Call for lay catholics to investigate bishops

A commission of lay Catholics to investigate his “brother bishops” has been called for by US Bishop Edward Scharfenberger.

He wants a national, independent panel of expert lay faithful — completely separated from any source of power in the Church that could exert influence on them — to investigate the bishops.

The panel should be commissioned and “duly approved by the Holy See,” he says.

Scharfenberger, who is a canon lawyer, was a member of Brooklyn diocese’s review board for sexual abuse of minors.

His call follows allegations that Cardinal Theodore McCarrick, a former archbishop of Washington, sexually abused minors and adult seminarians for decades.

Once the allegations were made known to him, Pope Francis removed McCarrick from his ministry. He has ordered McCarrick to live “a life of prayer and penance” in seclusion.

Although McCarrick’s successor, Cardinal Donald Wuerl, has suggested the US Conference of Catholic Bishops create a panel of bishops to look into any allegations of sexual misconduct by its members, Scharfenberger says this is not the answer.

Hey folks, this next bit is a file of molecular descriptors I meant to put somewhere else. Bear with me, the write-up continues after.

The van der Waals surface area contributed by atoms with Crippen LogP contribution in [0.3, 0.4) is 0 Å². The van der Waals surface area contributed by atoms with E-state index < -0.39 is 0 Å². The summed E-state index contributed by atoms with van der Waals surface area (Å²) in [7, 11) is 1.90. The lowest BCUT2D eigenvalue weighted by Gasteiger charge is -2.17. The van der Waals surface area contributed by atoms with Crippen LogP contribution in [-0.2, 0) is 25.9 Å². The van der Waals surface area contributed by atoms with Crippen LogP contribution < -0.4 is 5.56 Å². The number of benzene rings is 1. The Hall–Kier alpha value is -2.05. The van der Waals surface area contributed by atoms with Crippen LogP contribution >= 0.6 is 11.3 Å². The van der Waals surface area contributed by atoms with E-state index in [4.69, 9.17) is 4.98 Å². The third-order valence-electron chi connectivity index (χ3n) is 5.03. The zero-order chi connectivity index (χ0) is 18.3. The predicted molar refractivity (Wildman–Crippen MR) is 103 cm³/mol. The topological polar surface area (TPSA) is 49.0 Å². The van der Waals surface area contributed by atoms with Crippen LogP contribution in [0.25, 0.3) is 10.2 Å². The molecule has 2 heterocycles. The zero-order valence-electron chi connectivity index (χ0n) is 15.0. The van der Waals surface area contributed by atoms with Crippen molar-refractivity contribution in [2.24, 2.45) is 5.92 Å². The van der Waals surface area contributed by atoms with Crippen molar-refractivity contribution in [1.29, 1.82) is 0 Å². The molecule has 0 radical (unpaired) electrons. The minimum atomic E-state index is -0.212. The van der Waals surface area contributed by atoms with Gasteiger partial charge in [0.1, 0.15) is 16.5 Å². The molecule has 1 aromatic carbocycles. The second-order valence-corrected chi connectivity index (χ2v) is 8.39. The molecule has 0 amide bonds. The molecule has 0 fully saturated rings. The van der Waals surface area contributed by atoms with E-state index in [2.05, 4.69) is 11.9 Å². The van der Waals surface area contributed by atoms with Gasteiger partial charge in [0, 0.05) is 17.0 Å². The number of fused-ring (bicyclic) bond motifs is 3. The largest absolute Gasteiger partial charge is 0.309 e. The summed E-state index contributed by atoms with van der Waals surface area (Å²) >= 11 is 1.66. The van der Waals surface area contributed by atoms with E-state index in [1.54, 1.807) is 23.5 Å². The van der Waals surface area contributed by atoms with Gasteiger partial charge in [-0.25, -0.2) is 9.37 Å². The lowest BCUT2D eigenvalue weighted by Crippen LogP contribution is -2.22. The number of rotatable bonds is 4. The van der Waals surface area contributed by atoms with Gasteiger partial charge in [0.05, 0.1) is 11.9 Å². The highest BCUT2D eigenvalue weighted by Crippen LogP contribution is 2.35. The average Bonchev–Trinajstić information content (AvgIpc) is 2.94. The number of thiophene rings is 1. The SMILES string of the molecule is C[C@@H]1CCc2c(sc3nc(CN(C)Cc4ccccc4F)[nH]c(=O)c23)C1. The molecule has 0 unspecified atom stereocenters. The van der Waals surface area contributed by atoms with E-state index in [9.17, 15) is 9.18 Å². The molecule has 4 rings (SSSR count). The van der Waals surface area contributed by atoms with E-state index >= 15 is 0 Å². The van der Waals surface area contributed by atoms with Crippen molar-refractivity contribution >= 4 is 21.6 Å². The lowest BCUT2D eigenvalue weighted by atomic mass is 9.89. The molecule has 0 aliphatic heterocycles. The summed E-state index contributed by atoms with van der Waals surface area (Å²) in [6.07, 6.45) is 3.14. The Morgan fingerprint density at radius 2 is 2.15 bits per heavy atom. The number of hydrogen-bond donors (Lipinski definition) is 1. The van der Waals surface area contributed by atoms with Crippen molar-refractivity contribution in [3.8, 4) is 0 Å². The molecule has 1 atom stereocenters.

Instead, the panel needs to be separated from any source of power whose trustworthiness might potentially be compromised if it’s to have any credibility.

Rather than bishops, lay catholics “without an axe to grind or an agenda to push” should lead an investigation with transparency — “the scope of which is not yet defined but must be defined,” Scharfenberger says.

“What is needed now is an independent commission led by well-respected, faithful lay leaders who are beyond reproach, people whose role on such a panel will not serve to benefit them financially, politically, or personally.

“As the Holy Spirit impels me, I will use every power my office holds on all levels at which I serve, local and national, to further this charge.

“We bishops want to rise to this challenge, which may well be our last opportunity considering all that has happened.”

Scharfenberger’s call for the laity’s involvement in investigations is strengthened by his concern that several bishops knew but did nothing about McCarrick’s sexual predations on seminarians and young priests under his authority.

Scharfenberger says this is “spiritual incest.”


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